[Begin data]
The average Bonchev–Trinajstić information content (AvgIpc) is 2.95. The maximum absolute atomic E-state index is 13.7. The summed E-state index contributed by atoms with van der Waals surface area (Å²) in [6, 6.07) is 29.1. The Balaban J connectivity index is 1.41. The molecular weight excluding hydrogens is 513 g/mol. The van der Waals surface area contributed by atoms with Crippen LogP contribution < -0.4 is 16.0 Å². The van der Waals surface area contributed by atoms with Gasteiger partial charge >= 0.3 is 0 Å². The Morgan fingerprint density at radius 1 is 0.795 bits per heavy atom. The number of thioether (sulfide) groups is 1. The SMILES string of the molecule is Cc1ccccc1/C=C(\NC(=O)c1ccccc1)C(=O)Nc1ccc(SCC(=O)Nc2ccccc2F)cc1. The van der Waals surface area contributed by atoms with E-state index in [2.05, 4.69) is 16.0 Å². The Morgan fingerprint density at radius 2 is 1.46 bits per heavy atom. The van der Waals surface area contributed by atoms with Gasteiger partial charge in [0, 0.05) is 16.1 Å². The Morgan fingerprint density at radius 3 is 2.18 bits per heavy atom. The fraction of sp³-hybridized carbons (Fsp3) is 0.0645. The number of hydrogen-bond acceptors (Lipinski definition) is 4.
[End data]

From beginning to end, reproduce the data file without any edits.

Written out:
The average Bonchev–Trinajstić information content (AvgIpc) is 2.95. The maximum absolute atomic E-state index is 13.7. The summed E-state index contributed by atoms with van der Waals surface area (Å²) in [6, 6.07) is 29.1. The Balaban J connectivity index is 1.41. The molecular weight excluding hydrogens is 513 g/mol. The van der Waals surface area contributed by atoms with Crippen LogP contribution < -0.4 is 16.0 Å². The van der Waals surface area contributed by atoms with Gasteiger partial charge >= 0.3 is 0 Å². The Morgan fingerprint density at radius 1 is 0.795 bits per heavy atom. The number of thioether (sulfide) groups is 1. The SMILES string of the molecule is Cc1ccccc1/C=C(\NC(=O)c1ccccc1)C(=O)Nc1ccc(SCC(=O)Nc2ccccc2F)cc1. The van der Waals surface area contributed by atoms with E-state index in [2.05, 4.69) is 16.0 Å². The Morgan fingerprint density at radius 2 is 1.46 bits per heavy atom. The van der Waals surface area contributed by atoms with Gasteiger partial charge in [0, 0.05) is 16.1 Å². The Morgan fingerprint density at radius 3 is 2.18 bits per heavy atom. The fraction of sp³-hybridized carbons (Fsp3) is 0.0645. The number of hydrogen-bond acceptors (Lipinski definition) is 4.